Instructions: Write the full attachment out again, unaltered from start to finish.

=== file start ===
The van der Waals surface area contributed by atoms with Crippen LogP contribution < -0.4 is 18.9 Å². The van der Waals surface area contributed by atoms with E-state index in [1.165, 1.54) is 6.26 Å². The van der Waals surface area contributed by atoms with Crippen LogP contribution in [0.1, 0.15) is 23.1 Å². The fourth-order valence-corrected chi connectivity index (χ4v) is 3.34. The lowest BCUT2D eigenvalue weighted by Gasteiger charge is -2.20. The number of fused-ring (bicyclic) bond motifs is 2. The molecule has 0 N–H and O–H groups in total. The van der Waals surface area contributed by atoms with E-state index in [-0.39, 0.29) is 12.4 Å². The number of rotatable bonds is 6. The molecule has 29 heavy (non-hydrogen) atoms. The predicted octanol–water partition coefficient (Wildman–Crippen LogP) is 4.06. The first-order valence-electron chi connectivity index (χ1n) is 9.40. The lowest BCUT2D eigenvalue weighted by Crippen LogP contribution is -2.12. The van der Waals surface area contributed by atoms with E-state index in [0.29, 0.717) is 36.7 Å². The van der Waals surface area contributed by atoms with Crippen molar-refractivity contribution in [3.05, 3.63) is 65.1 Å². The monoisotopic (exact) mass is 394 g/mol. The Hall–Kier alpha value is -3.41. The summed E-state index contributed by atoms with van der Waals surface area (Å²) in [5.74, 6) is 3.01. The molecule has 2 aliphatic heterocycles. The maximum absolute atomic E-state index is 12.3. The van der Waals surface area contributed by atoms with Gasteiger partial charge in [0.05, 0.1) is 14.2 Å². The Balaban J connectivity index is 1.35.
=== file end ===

The van der Waals surface area contributed by atoms with Crippen LogP contribution < -0.4 is 18.9 Å². The van der Waals surface area contributed by atoms with E-state index in [1.165, 1.54) is 6.26 Å². The van der Waals surface area contributed by atoms with Crippen LogP contribution in [0.1, 0.15) is 23.1 Å². The fourth-order valence-corrected chi connectivity index (χ4v) is 3.34. The lowest BCUT2D eigenvalue weighted by Gasteiger charge is -2.20. The number of fused-ring (bicyclic) bond motifs is 2. The molecule has 0 N–H and O–H groups in total. The van der Waals surface area contributed by atoms with E-state index in [-0.39, 0.29) is 12.4 Å². The number of rotatable bonds is 6. The molecule has 29 heavy (non-hydrogen) atoms. The predicted octanol–water partition coefficient (Wildman–Crippen LogP) is 4.06. The first-order valence-electron chi connectivity index (χ1n) is 9.40. The lowest BCUT2D eigenvalue weighted by Crippen LogP contribution is -2.12. The van der Waals surface area contributed by atoms with E-state index in [0.29, 0.717) is 36.7 Å². The van der Waals surface area contributed by atoms with Crippen molar-refractivity contribution in [3.05, 3.63) is 65.1 Å². The monoisotopic (exact) mass is 394 g/mol. The Hall–Kier alpha value is -3.41. The summed E-state index contributed by atoms with van der Waals surface area (Å²) in [5.74, 6) is 3.01. The molecule has 2 aliphatic heterocycles. The maximum absolute atomic E-state index is 12.3. The van der Waals surface area contributed by atoms with Gasteiger partial charge in [0.05, 0.1) is 14.2 Å². The Balaban J connectivity index is 1.35.